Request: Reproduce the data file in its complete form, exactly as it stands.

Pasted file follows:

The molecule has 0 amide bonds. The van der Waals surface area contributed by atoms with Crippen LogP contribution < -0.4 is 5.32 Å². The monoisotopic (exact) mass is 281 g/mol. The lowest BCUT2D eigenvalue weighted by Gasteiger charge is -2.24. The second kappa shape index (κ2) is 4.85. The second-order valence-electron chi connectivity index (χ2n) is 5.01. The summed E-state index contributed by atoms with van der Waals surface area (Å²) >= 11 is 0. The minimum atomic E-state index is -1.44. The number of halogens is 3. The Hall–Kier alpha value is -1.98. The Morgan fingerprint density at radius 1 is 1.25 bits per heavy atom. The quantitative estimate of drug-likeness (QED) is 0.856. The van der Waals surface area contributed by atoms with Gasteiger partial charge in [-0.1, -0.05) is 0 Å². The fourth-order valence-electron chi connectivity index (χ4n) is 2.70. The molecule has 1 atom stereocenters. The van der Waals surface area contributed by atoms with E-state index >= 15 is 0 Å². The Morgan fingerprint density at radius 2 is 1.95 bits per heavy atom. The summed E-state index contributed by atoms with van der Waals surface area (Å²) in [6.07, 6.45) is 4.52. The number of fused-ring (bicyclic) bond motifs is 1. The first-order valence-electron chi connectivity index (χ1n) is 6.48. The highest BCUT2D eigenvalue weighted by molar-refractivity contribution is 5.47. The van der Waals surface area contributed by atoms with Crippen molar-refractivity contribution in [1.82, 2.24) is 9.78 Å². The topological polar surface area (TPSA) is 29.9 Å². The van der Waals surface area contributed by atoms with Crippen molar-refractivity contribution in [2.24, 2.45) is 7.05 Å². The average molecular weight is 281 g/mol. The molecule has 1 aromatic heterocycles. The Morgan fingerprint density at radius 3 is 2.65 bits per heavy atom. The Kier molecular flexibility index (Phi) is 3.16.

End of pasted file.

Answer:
The molecule has 0 amide bonds. The van der Waals surface area contributed by atoms with Crippen LogP contribution < -0.4 is 5.32 Å². The monoisotopic (exact) mass is 281 g/mol. The lowest BCUT2D eigenvalue weighted by Gasteiger charge is -2.24. The second kappa shape index (κ2) is 4.85. The second-order valence-electron chi connectivity index (χ2n) is 5.01. The summed E-state index contributed by atoms with van der Waals surface area (Å²) >= 11 is 0. The minimum atomic E-state index is -1.44. The number of halogens is 3. The Hall–Kier alpha value is -1.98. The Morgan fingerprint density at radius 1 is 1.25 bits per heavy atom. The quantitative estimate of drug-likeness (QED) is 0.856. The van der Waals surface area contributed by atoms with Gasteiger partial charge in [-0.1, -0.05) is 0 Å². The fourth-order valence-electron chi connectivity index (χ4n) is 2.70. The molecule has 1 atom stereocenters. The van der Waals surface area contributed by atoms with E-state index >= 15 is 0 Å². The Morgan fingerprint density at radius 2 is 1.95 bits per heavy atom. The summed E-state index contributed by atoms with van der Waals surface area (Å²) in [6.07, 6.45) is 4.52. The number of fused-ring (bicyclic) bond motifs is 1. The first-order valence-electron chi connectivity index (χ1n) is 6.48. The highest BCUT2D eigenvalue weighted by molar-refractivity contribution is 5.47. The van der Waals surface area contributed by atoms with Crippen molar-refractivity contribution in [1.82, 2.24) is 9.78 Å². The topological polar surface area (TPSA) is 29.9 Å². The van der Waals surface area contributed by atoms with Crippen molar-refractivity contribution in [2.24, 2.45) is 7.05 Å². The average molecular weight is 281 g/mol. The molecule has 1 aromatic heterocycles. The Morgan fingerprint density at radius 3 is 2.65 bits per heavy atom. The Kier molecular flexibility index (Phi) is 3.16.